|spotlight: A slicker course picker|
Student-developed site helps MIT students juggle their course schedules
by Robyn Fizz, IS&T
For students, the MIT Course Picker takes the plodding out of plotting their course schedules for the coming semester. Developed by five MIT students in only a few weeks, this interactive web service helps students make informed decisions during pre-registration.
Course Picker is compelling because it offers several features not available through the online subject listings and schedule. The latter, designed in the early 1990s, does not offer the flexible searching made popular by Web 2.0 sites. Course Picker does, enabling students to:
MIT students can now access an improved beta version of Course Picker, launched on January 29 by the Computer Science and Artificial Intelligence Laboratory (CSAIL) and Information Services and Technology (IS&T). This version adds recitation data, lab data, and prerequisites. It is also now powered by IS&T's Data Warehouse.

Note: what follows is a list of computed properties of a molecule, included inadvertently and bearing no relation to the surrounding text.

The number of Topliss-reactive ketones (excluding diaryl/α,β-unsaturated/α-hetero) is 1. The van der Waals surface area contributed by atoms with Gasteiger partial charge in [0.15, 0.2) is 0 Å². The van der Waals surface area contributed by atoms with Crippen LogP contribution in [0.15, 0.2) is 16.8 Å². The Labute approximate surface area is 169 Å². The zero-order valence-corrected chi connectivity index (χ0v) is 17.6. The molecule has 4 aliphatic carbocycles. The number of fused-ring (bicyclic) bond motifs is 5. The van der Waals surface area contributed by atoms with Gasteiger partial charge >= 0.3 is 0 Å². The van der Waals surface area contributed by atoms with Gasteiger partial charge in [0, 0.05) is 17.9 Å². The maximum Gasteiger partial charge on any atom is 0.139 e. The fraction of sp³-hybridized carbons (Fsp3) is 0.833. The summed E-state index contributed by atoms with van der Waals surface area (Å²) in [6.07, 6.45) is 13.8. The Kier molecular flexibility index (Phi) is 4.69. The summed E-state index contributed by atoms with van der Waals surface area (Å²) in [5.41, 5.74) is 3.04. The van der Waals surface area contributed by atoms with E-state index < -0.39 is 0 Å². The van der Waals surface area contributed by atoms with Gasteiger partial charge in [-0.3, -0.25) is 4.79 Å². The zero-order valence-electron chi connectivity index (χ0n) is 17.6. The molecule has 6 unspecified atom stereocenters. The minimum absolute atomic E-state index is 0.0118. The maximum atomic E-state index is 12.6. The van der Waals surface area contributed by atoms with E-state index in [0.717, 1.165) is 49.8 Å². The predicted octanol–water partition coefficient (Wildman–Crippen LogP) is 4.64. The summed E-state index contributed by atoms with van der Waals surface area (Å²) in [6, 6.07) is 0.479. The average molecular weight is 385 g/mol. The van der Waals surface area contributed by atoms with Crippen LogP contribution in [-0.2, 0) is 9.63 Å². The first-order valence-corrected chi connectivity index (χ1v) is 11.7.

Behind the Scenes
Course Picker began last winter as a proof of concept by David Huynh, who at the time was a doctoral student in CSAIL advised by Professors David Karger and Rob Miller. He and Karger wanted to develop an application that used all the tools in the Simile suite, to show what can be done when data is freely available. Simile, a joint project of CSAIL and the MIT Libraries, focuses on developing robust, open-source tools that empower users to access, manage, visualize, and reuse digital assets.
Course Picker was built using Exhibit, a lightweight framework for publishing structured data on the Web. To use Exhibit, you provide a simple data file and a hypertext markup language (HTML) file in which you specify how the data should be shown. Exhibit enables enthusiasts who know HTML to build mashups - web sites that collect publicly available data from more than one source and then provide options for searching and filtering that data.
To create Course Picker, Huynh and four UROP students - Margaret Leibovic, Gabriel Durazo, Nina Guo, and Mason Tang - also used several data scraping tools and widgets in the Simile suite. These included Solvent, Crowbar, Babel, Timeline, and Juggler.
The MIT Course Picker project can be seen as its own form of mashup. Since its inception, the project has involved staff and students from CSAIL, IS&T, the Registrar's Office, UROP, the Libraries, and Eta Kappa Nu, whose members produce the Underground Guide to Course V1.
If you'd like to explore the capabilities of Exhibit, check out the tutorials on the Exhibit web site. And if you're an MIT student, make tracks to Course Picker!